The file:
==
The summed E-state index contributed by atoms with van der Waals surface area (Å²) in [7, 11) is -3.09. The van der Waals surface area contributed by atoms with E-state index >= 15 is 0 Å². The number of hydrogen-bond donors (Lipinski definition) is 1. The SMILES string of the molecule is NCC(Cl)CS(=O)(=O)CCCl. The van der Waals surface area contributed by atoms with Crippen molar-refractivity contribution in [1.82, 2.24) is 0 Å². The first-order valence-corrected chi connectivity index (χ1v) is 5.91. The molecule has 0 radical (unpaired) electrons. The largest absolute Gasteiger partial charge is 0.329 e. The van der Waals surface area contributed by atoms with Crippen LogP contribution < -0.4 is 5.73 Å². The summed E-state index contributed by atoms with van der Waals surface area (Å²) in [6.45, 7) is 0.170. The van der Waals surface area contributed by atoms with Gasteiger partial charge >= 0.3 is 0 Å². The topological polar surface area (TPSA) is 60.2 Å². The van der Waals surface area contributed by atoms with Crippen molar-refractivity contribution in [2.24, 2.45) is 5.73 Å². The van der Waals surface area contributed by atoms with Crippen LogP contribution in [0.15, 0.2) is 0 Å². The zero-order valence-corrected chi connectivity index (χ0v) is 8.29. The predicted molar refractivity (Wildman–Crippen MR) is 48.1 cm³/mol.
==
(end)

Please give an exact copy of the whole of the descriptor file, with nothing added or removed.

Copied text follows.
The summed E-state index contributed by atoms with van der Waals surface area (Å²) in [7, 11) is -3.09. The van der Waals surface area contributed by atoms with E-state index >= 15 is 0 Å². The number of hydrogen-bond donors (Lipinski definition) is 1. The SMILES string of the molecule is NCC(Cl)CS(=O)(=O)CCCl. The van der Waals surface area contributed by atoms with Crippen molar-refractivity contribution in [1.82, 2.24) is 0 Å². The first-order valence-corrected chi connectivity index (χ1v) is 5.91. The molecule has 0 radical (unpaired) electrons. The largest absolute Gasteiger partial charge is 0.329 e. The van der Waals surface area contributed by atoms with Crippen LogP contribution < -0.4 is 5.73 Å². The summed E-state index contributed by atoms with van der Waals surface area (Å²) in [6.45, 7) is 0.170. The van der Waals surface area contributed by atoms with Gasteiger partial charge >= 0.3 is 0 Å². The topological polar surface area (TPSA) is 60.2 Å². The van der Waals surface area contributed by atoms with Crippen molar-refractivity contribution in [2.24, 2.45) is 5.73 Å². The van der Waals surface area contributed by atoms with Crippen LogP contribution in [0.15, 0.2) is 0 Å². The zero-order valence-corrected chi connectivity index (χ0v) is 8.29. The predicted molar refractivity (Wildman–Crippen MR) is 48.1 cm³/mol.